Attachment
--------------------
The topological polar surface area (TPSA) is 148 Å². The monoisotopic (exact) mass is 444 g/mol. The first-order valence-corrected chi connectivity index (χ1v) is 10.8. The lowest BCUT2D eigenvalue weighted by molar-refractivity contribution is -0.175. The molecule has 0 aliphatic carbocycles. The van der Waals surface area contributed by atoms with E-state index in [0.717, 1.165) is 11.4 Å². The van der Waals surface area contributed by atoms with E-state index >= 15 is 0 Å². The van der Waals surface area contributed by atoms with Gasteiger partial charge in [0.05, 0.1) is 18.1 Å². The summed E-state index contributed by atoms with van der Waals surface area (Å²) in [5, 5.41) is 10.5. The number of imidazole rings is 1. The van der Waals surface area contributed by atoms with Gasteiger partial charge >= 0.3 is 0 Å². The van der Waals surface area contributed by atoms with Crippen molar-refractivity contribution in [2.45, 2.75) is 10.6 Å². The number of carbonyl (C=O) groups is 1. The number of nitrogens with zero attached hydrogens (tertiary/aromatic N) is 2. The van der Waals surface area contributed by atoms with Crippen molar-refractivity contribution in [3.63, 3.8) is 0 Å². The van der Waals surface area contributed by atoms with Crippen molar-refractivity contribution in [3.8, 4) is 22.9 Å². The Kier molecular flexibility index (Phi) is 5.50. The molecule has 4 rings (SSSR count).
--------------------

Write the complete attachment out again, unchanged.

The topological polar surface area (TPSA) is 148 Å². The monoisotopic (exact) mass is 444 g/mol. The first-order valence-corrected chi connectivity index (χ1v) is 10.8. The lowest BCUT2D eigenvalue weighted by molar-refractivity contribution is -0.175. The molecule has 0 aliphatic carbocycles. The van der Waals surface area contributed by atoms with E-state index in [0.717, 1.165) is 11.4 Å². The van der Waals surface area contributed by atoms with E-state index >= 15 is 0 Å². The van der Waals surface area contributed by atoms with Gasteiger partial charge in [0.05, 0.1) is 18.1 Å². The summed E-state index contributed by atoms with van der Waals surface area (Å²) in [5, 5.41) is 10.5. The number of imidazole rings is 1. The van der Waals surface area contributed by atoms with Gasteiger partial charge >= 0.3 is 0 Å². The van der Waals surface area contributed by atoms with Crippen molar-refractivity contribution in [2.45, 2.75) is 10.6 Å². The number of carbonyl (C=O) groups is 1. The number of nitrogens with zero attached hydrogens (tertiary/aromatic N) is 2. The van der Waals surface area contributed by atoms with Crippen molar-refractivity contribution in [3.63, 3.8) is 0 Å². The van der Waals surface area contributed by atoms with Crippen molar-refractivity contribution in [3.8, 4) is 22.9 Å². The Kier molecular flexibility index (Phi) is 5.50. The molecule has 4 rings (SSSR count).